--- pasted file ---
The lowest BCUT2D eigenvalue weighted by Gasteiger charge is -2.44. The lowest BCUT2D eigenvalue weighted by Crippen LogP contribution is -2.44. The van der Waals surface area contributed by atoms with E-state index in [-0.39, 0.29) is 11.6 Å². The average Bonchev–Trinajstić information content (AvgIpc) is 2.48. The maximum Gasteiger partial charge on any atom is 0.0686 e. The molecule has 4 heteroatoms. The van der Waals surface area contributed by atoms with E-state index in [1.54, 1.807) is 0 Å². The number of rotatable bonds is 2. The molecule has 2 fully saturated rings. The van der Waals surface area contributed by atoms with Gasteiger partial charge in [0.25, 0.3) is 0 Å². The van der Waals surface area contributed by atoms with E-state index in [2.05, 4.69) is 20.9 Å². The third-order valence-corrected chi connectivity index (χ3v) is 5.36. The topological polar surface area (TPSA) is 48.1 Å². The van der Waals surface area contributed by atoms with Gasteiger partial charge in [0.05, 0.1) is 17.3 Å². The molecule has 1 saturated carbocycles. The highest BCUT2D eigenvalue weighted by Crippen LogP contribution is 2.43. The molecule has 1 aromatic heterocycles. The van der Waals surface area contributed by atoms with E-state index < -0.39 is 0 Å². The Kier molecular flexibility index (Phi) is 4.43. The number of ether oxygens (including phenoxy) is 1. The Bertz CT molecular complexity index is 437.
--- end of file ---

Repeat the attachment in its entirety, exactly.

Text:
The lowest BCUT2D eigenvalue weighted by Gasteiger charge is -2.44. The lowest BCUT2D eigenvalue weighted by Crippen LogP contribution is -2.44. The van der Waals surface area contributed by atoms with E-state index in [-0.39, 0.29) is 11.6 Å². The average Bonchev–Trinajstić information content (AvgIpc) is 2.48. The maximum Gasteiger partial charge on any atom is 0.0686 e. The molecule has 4 heteroatoms. The van der Waals surface area contributed by atoms with E-state index in [1.54, 1.807) is 0 Å². The number of rotatable bonds is 2. The molecule has 2 fully saturated rings. The van der Waals surface area contributed by atoms with Gasteiger partial charge in [0.25, 0.3) is 0 Å². The van der Waals surface area contributed by atoms with E-state index in [2.05, 4.69) is 20.9 Å². The third-order valence-corrected chi connectivity index (χ3v) is 5.36. The topological polar surface area (TPSA) is 48.1 Å². The van der Waals surface area contributed by atoms with Gasteiger partial charge in [0.05, 0.1) is 17.3 Å². The molecule has 1 saturated carbocycles. The highest BCUT2D eigenvalue weighted by Crippen LogP contribution is 2.43. The molecule has 1 aromatic heterocycles. The van der Waals surface area contributed by atoms with E-state index < -0.39 is 0 Å². The Kier molecular flexibility index (Phi) is 4.43. The number of ether oxygens (including phenoxy) is 1. The Bertz CT molecular complexity index is 437.